After so much dry commentary, a bit of poetry is in order, so I leave you with this song from another era.

For fear the hearts of men are failing,
For these are latter days we know
The Great Depression now is spreading,
God's word declared it would be so

I'm going where there's no depression,
To the lovely land that's free from care
I'll leave this world of toil and trouble,
My home's in Heaven, I'm going there

In that bright land, there'll be no hunger,
No orphan children crying for bread,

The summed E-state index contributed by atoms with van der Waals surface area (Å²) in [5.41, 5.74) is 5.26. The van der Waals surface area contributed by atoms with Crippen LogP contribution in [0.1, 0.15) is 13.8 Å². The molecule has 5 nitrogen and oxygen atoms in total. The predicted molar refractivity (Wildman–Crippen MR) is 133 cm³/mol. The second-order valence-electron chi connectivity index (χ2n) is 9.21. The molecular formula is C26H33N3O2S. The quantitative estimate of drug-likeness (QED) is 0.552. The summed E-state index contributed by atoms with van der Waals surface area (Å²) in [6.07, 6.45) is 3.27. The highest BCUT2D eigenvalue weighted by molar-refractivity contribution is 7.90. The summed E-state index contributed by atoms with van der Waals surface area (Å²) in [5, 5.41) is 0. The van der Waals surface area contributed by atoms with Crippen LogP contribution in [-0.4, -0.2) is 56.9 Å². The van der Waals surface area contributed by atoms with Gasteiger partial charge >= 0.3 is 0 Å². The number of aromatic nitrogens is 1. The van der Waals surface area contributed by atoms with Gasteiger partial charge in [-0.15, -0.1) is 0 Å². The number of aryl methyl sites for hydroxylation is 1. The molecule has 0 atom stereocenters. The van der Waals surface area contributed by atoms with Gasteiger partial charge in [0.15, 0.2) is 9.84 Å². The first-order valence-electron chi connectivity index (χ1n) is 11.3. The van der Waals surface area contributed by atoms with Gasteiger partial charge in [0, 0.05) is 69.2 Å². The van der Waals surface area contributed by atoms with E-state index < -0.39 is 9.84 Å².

No weeping widows, toil or struggle,
No shrouds, no coffins, and no death

This dark hour of midnight nearing
And tribulation time will come
The storms will hurl in midnight fear
And sweep lost millions to their doom

(Carter family version)

Ami Isseroff

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Original text copyright by the author and MidEastWeb for Coexistence, RA. Posted at MidEastWeb Middle East Web Log at http://www.mideastweb.org/log/archives/00000719.htm where your intelligent and constructive comments are welcome. Distributed by MEW Newslist. Subscribe by e-mail to mew-subscribe@yahoogroups.com. Please forward by email with this notice and link to and cite this article. Other uses by permission.